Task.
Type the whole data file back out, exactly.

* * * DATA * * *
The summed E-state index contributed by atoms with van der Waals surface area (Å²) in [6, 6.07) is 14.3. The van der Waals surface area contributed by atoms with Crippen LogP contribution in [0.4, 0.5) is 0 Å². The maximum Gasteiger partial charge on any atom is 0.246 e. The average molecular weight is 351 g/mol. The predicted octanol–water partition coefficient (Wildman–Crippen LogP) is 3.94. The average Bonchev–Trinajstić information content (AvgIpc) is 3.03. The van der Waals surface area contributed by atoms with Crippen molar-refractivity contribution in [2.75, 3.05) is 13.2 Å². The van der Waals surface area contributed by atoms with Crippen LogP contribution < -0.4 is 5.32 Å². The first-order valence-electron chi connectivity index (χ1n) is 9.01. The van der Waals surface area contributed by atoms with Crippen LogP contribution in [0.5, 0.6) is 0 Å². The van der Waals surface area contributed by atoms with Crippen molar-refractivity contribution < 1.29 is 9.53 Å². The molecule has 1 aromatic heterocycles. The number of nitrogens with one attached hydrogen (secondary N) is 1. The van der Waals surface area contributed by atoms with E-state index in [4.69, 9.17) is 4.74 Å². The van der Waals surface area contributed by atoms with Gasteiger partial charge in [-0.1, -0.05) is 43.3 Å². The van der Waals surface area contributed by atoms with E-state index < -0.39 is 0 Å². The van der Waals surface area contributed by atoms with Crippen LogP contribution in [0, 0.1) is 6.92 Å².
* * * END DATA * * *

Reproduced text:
The summed E-state index contributed by atoms with van der Waals surface area (Å²) in [6, 6.07) is 14.3. The van der Waals surface area contributed by atoms with Crippen LogP contribution in [0.4, 0.5) is 0 Å². The maximum Gasteiger partial charge on any atom is 0.246 e. The average molecular weight is 351 g/mol. The predicted octanol–water partition coefficient (Wildman–Crippen LogP) is 3.94. The average Bonchev–Trinajstić information content (AvgIpc) is 3.03. The van der Waals surface area contributed by atoms with Crippen molar-refractivity contribution in [2.75, 3.05) is 13.2 Å². The van der Waals surface area contributed by atoms with Crippen LogP contribution < -0.4 is 5.32 Å². The first-order valence-electron chi connectivity index (χ1n) is 9.01. The van der Waals surface area contributed by atoms with Crippen LogP contribution in [0.5, 0.6) is 0 Å². The van der Waals surface area contributed by atoms with Crippen molar-refractivity contribution < 1.29 is 9.53 Å². The molecule has 1 aromatic heterocycles. The number of nitrogens with one attached hydrogen (secondary N) is 1. The van der Waals surface area contributed by atoms with E-state index in [4.69, 9.17) is 4.74 Å². The van der Waals surface area contributed by atoms with Gasteiger partial charge in [-0.1, -0.05) is 43.3 Å². The van der Waals surface area contributed by atoms with E-state index < -0.39 is 0 Å². The van der Waals surface area contributed by atoms with Crippen LogP contribution in [0, 0.1) is 6.92 Å².